We live complicated lives. Too many of us feel overwhelmed and unfulfilled. We have competing needs and demands for our time. This results in the creation of, and the experience of, stress. We may complain of feeling burnt out. We get into negative spaces of not being good enough, unable to cope, depressed and comparing our lives to others. Stress is a fact of life.
The American Institute of Stress reports that 75 to 90 per cent of visits to health care providers are about stress related disorders. The American Psychological Association (2007) reports that 50 per cent of us believe stress is increasing and 49 per cent believe that it affects our wellbeing. Forty-six per cent believe that it influences our physical state and roughly 50 per cent report symptoms of anger and fatigue. A simple way to redefine stress is to see it as nothing more than a challenge to our system and an invitation for us to provide a wise response to manage it.
Stress is a routine part of living and most of the time we handle it appropriately. For example, hunger is a stress, but a useful feeling; it tells us to eat. The truth is that we can either manage stress poorly or well. It is the choice we make and our ability to cope which allows us to feel either in control or overwhelmed. A common complaint is that ‘I don’t have enough time in my day.’ When we approach our lives this way, we are often too focused on what we are ‘doing’ to catch up that we neglect to pay attention to a critical aspect of ourselves. This is the aspect of ‘being’. Being creates a different type of focus. At the moment of ‘doing’, are we also aware of how we are feeling? Do we have the energy, focus, and desire? Are we in touch with those aspects of ourselves that allow us to navigate our internal states with wisdom? Ask the question: “How am I being while I am doing my doing?”
Let us look at whether we have a healing recipe for ourselves. We must be honest in answering these questions. For our physical well-being: Do we give ourselves enough breaks or rest time during the day? How fulfilling is our sleep and exercise? Do we eat healthily and in a disciplined way? All these significantly help us to manage stress. Without these basics steps, nothing else will work well enough. Studies, for example, have shown that reducing calorie intake one day a week to 600 calories with fluids, can reduce stress, boost the immune system and build more nerve cells.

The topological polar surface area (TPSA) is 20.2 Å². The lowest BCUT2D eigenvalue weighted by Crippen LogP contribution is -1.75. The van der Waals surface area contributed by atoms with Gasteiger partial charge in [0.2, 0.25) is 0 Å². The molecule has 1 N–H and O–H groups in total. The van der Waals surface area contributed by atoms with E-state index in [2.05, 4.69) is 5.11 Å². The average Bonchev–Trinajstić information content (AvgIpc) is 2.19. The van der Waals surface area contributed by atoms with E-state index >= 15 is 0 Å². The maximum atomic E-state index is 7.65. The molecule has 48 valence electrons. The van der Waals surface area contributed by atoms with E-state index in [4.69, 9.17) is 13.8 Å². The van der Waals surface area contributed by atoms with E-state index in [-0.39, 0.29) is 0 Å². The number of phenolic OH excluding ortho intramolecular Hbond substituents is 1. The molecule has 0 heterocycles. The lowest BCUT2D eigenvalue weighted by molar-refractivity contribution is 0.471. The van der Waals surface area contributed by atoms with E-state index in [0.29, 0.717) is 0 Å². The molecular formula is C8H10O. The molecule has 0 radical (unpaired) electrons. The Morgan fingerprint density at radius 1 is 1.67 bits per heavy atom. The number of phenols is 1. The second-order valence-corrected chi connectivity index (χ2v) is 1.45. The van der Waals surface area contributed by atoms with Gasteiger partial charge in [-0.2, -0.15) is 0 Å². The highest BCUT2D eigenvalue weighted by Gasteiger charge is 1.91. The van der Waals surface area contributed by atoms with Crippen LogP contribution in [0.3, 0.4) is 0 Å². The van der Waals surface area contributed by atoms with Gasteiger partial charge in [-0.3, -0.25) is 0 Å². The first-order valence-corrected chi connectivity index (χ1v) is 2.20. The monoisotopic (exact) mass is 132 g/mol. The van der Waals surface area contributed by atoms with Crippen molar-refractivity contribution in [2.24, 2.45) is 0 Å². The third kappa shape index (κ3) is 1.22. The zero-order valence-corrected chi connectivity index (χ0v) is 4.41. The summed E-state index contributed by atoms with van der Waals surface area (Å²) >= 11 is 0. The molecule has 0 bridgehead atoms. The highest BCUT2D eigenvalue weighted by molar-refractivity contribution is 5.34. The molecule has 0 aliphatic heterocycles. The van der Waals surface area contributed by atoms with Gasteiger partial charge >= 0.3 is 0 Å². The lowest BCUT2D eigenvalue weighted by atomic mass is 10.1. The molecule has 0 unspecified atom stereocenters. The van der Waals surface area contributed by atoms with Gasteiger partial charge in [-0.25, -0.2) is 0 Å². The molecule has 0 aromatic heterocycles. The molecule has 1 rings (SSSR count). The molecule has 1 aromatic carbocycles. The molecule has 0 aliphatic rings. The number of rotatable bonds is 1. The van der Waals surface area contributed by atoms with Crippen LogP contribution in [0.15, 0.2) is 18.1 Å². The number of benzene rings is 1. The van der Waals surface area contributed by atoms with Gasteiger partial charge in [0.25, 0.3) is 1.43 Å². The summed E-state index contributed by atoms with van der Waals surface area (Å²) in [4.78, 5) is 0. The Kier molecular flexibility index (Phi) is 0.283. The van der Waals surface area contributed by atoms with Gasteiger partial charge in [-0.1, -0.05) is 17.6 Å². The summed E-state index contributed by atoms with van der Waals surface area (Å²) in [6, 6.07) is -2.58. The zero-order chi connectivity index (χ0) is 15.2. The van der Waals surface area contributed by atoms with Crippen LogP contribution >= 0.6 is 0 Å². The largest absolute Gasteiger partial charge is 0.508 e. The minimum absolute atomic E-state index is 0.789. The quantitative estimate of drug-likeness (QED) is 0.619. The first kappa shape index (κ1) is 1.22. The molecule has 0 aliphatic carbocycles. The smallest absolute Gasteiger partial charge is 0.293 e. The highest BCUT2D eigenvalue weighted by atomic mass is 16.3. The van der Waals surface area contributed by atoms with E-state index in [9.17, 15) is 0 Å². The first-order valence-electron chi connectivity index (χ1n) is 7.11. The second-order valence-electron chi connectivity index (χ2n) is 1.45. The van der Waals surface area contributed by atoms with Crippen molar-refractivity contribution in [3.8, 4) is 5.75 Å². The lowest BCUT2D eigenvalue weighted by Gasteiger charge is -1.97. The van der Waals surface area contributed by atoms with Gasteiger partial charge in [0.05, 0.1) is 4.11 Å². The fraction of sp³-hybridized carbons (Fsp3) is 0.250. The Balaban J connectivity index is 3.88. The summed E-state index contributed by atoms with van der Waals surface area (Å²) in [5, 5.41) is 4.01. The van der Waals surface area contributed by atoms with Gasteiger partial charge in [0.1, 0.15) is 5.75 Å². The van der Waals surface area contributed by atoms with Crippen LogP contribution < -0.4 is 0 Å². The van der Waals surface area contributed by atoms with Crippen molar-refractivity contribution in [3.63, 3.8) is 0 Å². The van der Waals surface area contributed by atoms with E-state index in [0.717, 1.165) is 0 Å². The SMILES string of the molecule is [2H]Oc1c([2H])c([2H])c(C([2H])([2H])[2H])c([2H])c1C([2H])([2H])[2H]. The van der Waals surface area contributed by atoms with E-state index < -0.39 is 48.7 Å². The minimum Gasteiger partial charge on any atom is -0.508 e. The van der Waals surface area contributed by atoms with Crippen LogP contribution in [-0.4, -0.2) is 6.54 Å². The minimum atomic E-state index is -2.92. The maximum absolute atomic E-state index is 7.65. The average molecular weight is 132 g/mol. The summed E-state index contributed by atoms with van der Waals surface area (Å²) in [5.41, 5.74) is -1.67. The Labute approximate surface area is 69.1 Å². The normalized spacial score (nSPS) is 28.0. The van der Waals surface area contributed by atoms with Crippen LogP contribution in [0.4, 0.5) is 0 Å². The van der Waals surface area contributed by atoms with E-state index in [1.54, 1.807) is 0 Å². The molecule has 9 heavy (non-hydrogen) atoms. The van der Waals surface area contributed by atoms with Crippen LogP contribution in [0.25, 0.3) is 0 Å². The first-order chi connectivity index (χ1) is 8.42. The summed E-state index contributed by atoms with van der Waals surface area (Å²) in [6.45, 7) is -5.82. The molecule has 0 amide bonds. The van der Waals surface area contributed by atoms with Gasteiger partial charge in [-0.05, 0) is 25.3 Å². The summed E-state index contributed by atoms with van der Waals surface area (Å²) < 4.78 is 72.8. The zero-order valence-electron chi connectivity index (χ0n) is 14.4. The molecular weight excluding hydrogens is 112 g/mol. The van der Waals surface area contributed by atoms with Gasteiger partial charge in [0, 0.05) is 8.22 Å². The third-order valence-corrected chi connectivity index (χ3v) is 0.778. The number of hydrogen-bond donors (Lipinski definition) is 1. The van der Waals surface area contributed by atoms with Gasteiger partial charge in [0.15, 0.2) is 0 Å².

How do we manage our thoughts and emotions? Do we have realistic and constructive ideas about what is reasonable to accomplish in a day? Is our self-worth so externally bound to our ‘doing’ that we sacrifice our ‘being’? Too many of us need to appear competent in another person’s eyes, so we sell our soul to do so. When we do this, our minds and hearts become overwhelmed, confused and we feel inauthentic to ourselves. Can we listen to our spirit and heart about what is really important for our life? We are all worthy just the way we are. All of us are on a journey and we all have imperfections. Here are some other simple ingredients, which are backed by science and easy to do. They have all been shown to decrease stress.
• Deep, slow breathing for at least five minutes a day, can improve concentration and memory. It increases brain neurons and helps the brain to access its delta and theta brain frequencies that causes the mind to settle. Important healing then takes place.
• Meditation and yoga of all kinds are powerful tools.
• Seek a confidante who will listen to you without judgement. Those who share, actually live longer than those who are isolated.
• Get out there and be kind to others. Show gratitude for something, however small it may be.
• Practice forgiveness and patience and be nonjudgmental. Criticizing and judging others are very self-centred behaviours and they actually produce harmful chemicals in our body.
A special word to teenagers and young adults, research is showing a marked increase in the use of technology. An average 18 to 19 year old uses technology anywhere between 11 to 18 hours a day. It is now shown that the more hours spent on using technology, the less empathetic and compassionate we are to each other. So by avoiding face-to-face human connection and creating more isolation, teenagers and young adults are managing their stress poorly. Depression, anxiety, drug abuse is a sad outcome of this trending behaviour. Whoever and wherever we are, we came into this world to make a positive difference. Fulfilling that desire is our goal and stress sabotages our ultimate dream. Small, consistent steps in addressing our stress gradually free us up more and more to be whom we really are.